Cape Town – A commonly-used heart medication in South Africa has been recalled due to a recently-revealed potential link to cancer.
Concerns were sparked around the world after the United States Federal Drug Administration and the European Medicines Agency recently released public statements and recalled valsartan-containing medicines linked to the Chinese manufacturer Zhejiang Huahai Pharmaceuticals.
Probable human carcinogen
An impurity called N-nitrosodimethylamine (NDMA), which is classified as a probable human carcinogen, was found in the recalled products which contained ingredients sourced from the Chinese company.
International media reports linked the medicine to a number of countries but there had been no public communication in South Africa, leaving many to wonder if the country was similarly affected.
Health-e News has confirmed with the South African Health Products Regulatory Authority (SAHPRA) that South Africans are indeed affected as two local pharmaceutical companies had received their active ingredients from the affected site in China.
According to SAHPRA’s acting chief executive officer Portia Nkambule, Adcock Ingram’s registered medicines containing the impurity are not yet available on the market and the drugs are currently under quarantine.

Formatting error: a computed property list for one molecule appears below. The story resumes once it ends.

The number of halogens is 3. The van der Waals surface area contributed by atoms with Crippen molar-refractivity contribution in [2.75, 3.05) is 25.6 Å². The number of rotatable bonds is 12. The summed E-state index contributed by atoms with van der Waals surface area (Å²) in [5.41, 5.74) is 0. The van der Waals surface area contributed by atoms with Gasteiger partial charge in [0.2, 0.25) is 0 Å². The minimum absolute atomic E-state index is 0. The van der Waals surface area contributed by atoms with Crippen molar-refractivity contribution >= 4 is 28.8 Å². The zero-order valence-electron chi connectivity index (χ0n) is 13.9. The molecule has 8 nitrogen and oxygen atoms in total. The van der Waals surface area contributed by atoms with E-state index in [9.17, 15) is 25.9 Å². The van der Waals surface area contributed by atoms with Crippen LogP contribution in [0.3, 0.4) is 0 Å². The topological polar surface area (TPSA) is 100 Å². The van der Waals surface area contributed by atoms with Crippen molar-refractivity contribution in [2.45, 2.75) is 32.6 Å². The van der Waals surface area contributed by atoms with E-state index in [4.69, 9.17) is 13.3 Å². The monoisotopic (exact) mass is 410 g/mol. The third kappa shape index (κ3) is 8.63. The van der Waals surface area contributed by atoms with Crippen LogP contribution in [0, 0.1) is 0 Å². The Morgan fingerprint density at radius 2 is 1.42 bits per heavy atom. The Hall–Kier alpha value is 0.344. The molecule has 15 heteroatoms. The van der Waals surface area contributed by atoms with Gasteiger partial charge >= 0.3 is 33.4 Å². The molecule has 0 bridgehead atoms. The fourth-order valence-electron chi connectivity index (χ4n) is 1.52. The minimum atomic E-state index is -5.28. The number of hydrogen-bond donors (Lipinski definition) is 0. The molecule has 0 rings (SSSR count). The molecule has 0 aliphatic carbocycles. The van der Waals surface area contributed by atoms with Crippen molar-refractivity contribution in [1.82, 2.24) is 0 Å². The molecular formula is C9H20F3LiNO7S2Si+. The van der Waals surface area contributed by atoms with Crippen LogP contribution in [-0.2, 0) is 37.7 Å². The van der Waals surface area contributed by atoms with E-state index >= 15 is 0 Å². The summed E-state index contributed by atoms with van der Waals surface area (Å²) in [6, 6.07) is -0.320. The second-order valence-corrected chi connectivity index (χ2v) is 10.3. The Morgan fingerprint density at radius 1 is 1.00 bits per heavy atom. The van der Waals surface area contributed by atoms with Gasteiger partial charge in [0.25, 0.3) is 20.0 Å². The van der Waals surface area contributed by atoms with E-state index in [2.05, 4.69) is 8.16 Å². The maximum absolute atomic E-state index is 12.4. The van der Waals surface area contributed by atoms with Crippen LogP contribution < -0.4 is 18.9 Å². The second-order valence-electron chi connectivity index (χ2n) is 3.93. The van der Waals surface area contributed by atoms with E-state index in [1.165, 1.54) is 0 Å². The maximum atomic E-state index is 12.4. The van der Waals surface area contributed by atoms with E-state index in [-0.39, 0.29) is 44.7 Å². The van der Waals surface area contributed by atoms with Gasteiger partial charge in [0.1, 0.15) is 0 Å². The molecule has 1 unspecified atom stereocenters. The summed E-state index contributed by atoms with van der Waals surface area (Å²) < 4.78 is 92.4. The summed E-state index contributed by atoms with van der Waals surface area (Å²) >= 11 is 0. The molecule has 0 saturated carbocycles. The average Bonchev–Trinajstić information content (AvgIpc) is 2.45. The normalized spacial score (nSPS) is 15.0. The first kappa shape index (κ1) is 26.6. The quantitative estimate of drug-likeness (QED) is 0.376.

“Pharma Dynamics has medicines containing valsartan on the market and an urgent recall letter has been issued to healthcare professionals [on July 20] in order for stock to be removed from circulation,” she said.
SAHPRA said that they would be issuing a public statement on Monday.
Patients need to be 'switched'
Valsartan-containing medicines are used to treat people with high blood pressure to lower the risk of having a heart attack or stroke.
“They are also used in patients who have had heart failure or those who have suffered a recent heart attack,” said Nkambule.
“Patients on the affected medicines are advised to contact their healthcare professional who will need to switch them to an unaffected valsartan-containing product or an alternative agent.”
She said that “these patients would need to be monitored to ensure that they respond similarly to the new product”.
Many are fearful about their cancer risk due to their consumption of the recalled medicines.
The evidence available on NDMA’s carcinogenic potential comes from studies done on animals which show the growth of tumours after exposure to the impurity.
According to Professor Andy Gray from the University of KwaZulu-Natal’s pharmacology department, the impurity may have been present in the medicines since 2012 and “tracking the effects of such an impurity over such a long period will be exceptionally difficult, as will teasing out its impact from other potential causes of cancer”.
While other manufacturers in South Africa using valsartan have reported that they did not source their ingredients from the affected site in China, SAHPRA said that it is in the process of “performing an urgent pharmacovigilance inspection of all manufacturers of all valsartan-containing medicines”. – Health-e News.
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